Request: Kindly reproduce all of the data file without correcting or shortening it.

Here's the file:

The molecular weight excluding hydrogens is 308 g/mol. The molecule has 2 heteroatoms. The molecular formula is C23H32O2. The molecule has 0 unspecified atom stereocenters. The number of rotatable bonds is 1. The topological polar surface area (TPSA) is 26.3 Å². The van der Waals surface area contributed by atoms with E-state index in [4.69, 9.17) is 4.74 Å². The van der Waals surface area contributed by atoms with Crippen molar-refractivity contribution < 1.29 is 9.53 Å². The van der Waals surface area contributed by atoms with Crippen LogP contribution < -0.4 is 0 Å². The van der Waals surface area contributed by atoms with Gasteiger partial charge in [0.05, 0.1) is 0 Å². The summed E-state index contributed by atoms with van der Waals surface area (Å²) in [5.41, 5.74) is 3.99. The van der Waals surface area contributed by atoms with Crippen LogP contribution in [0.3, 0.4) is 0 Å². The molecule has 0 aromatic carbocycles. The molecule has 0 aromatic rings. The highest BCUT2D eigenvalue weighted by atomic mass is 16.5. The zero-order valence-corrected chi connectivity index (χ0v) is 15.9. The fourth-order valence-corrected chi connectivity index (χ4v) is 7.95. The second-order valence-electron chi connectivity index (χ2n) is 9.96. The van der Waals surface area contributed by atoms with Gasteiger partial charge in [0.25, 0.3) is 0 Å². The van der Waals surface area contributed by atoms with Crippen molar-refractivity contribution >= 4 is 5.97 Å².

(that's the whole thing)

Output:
The molecular weight excluding hydrogens is 308 g/mol. The molecule has 2 heteroatoms. The molecular formula is C23H32O2. The molecule has 0 unspecified atom stereocenters. The number of rotatable bonds is 1. The topological polar surface area (TPSA) is 26.3 Å². The van der Waals surface area contributed by atoms with E-state index in [4.69, 9.17) is 4.74 Å². The van der Waals surface area contributed by atoms with Crippen molar-refractivity contribution < 1.29 is 9.53 Å². The van der Waals surface area contributed by atoms with Crippen LogP contribution < -0.4 is 0 Å². The van der Waals surface area contributed by atoms with Gasteiger partial charge in [0.05, 0.1) is 0 Å². The summed E-state index contributed by atoms with van der Waals surface area (Å²) in [5.41, 5.74) is 3.99. The van der Waals surface area contributed by atoms with Crippen LogP contribution in [0.3, 0.4) is 0 Å². The molecule has 0 aromatic carbocycles. The molecule has 0 aromatic rings. The highest BCUT2D eigenvalue weighted by atomic mass is 16.5. The zero-order valence-corrected chi connectivity index (χ0v) is 15.9. The fourth-order valence-corrected chi connectivity index (χ4v) is 7.95. The second-order valence-electron chi connectivity index (χ2n) is 9.96. The van der Waals surface area contributed by atoms with Gasteiger partial charge in [0.25, 0.3) is 0 Å². The van der Waals surface area contributed by atoms with Crippen molar-refractivity contribution >= 4 is 5.97 Å².